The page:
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Structure and function of the hepatic sinusoidal wall

  • L. Bouwens
  • A. Geerts
  • E. Wisse

Abstract

The hepatic blood capillaries, called sinusoids because they have a tortuous course, are lined by a wall of cells which, at the same time, form a barrier and a pathway for exchange between the blood and the hepatic parenchyma. This wall is composed of three different cell types: the endothelial cell, the Kupffer cell and the pit cell. Behind the sinusoidal lining, a fourth sinusoidal cell type occurs, the fat-storing or Ito cell, which will be discussed in another chapter. It has become clear that these cells serve a number of different functions important during both homoeostasis and pathological conditions1.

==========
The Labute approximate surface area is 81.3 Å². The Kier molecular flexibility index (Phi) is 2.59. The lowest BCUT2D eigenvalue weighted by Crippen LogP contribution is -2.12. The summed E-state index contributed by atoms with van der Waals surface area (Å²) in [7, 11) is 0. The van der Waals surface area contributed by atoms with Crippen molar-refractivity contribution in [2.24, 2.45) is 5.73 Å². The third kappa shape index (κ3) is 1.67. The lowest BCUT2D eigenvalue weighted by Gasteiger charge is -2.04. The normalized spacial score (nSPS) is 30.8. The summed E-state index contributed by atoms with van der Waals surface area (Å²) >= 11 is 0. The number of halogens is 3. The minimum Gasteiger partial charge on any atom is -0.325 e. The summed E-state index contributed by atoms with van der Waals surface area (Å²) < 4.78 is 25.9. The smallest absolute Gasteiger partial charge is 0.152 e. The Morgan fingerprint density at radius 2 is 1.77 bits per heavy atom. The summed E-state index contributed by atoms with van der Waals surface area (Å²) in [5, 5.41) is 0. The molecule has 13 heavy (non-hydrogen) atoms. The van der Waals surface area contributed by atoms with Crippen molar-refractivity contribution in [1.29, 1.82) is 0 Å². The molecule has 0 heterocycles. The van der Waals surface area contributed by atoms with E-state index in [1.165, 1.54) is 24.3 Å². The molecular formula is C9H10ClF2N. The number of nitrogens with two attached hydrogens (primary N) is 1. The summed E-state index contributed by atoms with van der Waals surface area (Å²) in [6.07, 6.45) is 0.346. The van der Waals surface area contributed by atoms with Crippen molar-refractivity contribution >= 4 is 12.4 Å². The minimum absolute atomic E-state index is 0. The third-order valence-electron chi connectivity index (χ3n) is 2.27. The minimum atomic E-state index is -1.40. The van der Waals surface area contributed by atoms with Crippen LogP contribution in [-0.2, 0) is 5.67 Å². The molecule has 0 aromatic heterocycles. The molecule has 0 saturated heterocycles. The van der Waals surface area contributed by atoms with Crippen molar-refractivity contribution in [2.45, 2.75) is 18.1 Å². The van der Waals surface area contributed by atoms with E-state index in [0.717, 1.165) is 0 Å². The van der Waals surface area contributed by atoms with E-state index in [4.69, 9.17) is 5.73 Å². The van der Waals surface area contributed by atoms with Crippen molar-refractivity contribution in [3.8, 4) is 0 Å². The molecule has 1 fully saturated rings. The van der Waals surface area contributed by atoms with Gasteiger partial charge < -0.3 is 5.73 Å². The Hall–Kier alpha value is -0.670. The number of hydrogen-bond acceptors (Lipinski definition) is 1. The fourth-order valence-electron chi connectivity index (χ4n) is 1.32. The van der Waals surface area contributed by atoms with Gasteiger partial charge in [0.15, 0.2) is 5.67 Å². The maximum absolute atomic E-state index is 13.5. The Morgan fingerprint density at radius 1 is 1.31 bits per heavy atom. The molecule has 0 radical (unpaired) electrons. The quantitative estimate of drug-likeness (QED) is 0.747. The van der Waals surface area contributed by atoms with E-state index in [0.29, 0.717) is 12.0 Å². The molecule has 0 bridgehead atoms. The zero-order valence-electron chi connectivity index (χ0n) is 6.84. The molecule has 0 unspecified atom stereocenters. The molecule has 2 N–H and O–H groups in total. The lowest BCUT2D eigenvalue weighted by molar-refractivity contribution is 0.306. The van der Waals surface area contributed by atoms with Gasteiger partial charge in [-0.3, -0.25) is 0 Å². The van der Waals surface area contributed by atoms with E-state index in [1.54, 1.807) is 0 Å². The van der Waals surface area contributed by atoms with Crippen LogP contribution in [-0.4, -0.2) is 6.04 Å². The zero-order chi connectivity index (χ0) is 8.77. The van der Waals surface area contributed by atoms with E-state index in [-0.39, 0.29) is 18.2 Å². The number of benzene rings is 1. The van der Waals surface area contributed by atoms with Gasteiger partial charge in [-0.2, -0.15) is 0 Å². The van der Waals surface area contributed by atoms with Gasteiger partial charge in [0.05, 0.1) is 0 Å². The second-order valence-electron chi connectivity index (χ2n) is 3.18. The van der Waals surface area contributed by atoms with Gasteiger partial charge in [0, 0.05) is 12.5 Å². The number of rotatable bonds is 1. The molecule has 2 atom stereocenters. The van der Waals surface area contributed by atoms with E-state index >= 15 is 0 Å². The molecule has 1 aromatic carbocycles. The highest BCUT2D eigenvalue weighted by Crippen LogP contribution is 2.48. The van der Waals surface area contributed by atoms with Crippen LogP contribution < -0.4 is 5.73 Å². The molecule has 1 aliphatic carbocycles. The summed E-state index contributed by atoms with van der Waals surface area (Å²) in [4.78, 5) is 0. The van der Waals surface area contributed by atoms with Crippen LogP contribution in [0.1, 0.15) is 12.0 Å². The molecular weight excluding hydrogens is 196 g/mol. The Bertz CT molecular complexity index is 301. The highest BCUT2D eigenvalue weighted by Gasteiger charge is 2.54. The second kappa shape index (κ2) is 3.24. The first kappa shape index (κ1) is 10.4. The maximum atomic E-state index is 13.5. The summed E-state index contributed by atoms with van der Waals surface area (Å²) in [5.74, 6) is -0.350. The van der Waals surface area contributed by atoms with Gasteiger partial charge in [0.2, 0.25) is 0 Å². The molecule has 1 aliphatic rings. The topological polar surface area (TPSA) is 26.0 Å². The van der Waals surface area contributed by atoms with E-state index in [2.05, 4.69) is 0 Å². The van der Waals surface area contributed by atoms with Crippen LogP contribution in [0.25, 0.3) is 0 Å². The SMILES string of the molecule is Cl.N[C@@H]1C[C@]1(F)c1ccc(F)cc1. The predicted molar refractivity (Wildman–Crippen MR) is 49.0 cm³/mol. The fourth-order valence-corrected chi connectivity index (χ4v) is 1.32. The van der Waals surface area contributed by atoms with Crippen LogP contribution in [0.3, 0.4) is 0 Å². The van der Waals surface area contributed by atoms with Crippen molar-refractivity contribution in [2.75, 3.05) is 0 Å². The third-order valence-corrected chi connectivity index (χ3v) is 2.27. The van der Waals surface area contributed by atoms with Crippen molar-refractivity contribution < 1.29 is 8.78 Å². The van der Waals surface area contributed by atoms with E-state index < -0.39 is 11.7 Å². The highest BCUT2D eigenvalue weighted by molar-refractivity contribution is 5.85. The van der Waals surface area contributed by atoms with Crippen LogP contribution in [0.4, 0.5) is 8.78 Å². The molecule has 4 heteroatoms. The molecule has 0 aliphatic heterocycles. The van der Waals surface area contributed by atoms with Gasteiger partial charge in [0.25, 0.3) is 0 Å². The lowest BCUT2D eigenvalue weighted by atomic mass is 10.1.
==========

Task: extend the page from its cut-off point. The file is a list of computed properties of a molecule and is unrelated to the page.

Keywords

Kupffer Cell Transmission Electron Micrograph Sinusoidal Endothelial Cell Sinusoidal Endothelium Hepatic Macrophage 
These keywords were added by machine and not by the authors. This process is experimental and the keywords may be updated as the learning algorithm improves.

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Copyright information

© Springer Science+Business Media Dordrecht 1988

Authors and Affiliations

  • L. Bouwens
  • A. Geerts
  • E. Wisse

There are no affiliations available

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